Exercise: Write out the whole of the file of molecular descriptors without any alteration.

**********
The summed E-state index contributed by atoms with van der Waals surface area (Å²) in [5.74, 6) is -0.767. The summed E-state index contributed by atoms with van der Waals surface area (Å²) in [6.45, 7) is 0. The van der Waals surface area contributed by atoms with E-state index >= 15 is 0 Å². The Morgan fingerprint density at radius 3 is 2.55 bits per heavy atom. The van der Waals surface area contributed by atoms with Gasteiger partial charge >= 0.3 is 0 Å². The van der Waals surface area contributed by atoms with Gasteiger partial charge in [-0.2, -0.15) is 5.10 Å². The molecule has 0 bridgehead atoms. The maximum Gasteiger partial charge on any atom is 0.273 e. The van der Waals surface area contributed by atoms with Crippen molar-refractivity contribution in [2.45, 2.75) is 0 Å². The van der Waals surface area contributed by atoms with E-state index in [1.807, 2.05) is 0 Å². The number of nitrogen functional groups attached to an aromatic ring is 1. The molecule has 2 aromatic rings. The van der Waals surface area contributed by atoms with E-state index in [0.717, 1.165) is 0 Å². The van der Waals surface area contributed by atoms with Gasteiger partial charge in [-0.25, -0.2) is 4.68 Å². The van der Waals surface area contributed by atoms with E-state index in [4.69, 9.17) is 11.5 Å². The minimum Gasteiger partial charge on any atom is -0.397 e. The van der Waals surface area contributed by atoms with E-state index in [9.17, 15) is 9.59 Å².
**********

The summed E-state index contributed by atoms with van der Waals surface area (Å²) in [5.74, 6) is -0.767. The summed E-state index contributed by atoms with van der Waals surface area (Å²) in [6.45, 7) is 0. The van der Waals surface area contributed by atoms with E-state index >= 15 is 0 Å². The Morgan fingerprint density at radius 3 is 2.55 bits per heavy atom. The van der Waals surface area contributed by atoms with Gasteiger partial charge >= 0.3 is 0 Å². The van der Waals surface area contributed by atoms with Gasteiger partial charge in [-0.2, -0.15) is 5.10 Å². The molecule has 0 bridgehead atoms. The maximum Gasteiger partial charge on any atom is 0.273 e. The van der Waals surface area contributed by atoms with Crippen molar-refractivity contribution in [2.45, 2.75) is 0 Å². The van der Waals surface area contributed by atoms with E-state index in [1.807, 2.05) is 0 Å². The number of nitrogen functional groups attached to an aromatic ring is 1. The molecule has 2 aromatic rings. The van der Waals surface area contributed by atoms with E-state index in [0.717, 1.165) is 0 Å². The van der Waals surface area contributed by atoms with Gasteiger partial charge in [-0.25, -0.2) is 4.68 Å². The van der Waals surface area contributed by atoms with E-state index in [4.69, 9.17) is 11.5 Å². The minimum Gasteiger partial charge on any atom is -0.397 e. The van der Waals surface area contributed by atoms with E-state index in [9.17, 15) is 9.59 Å².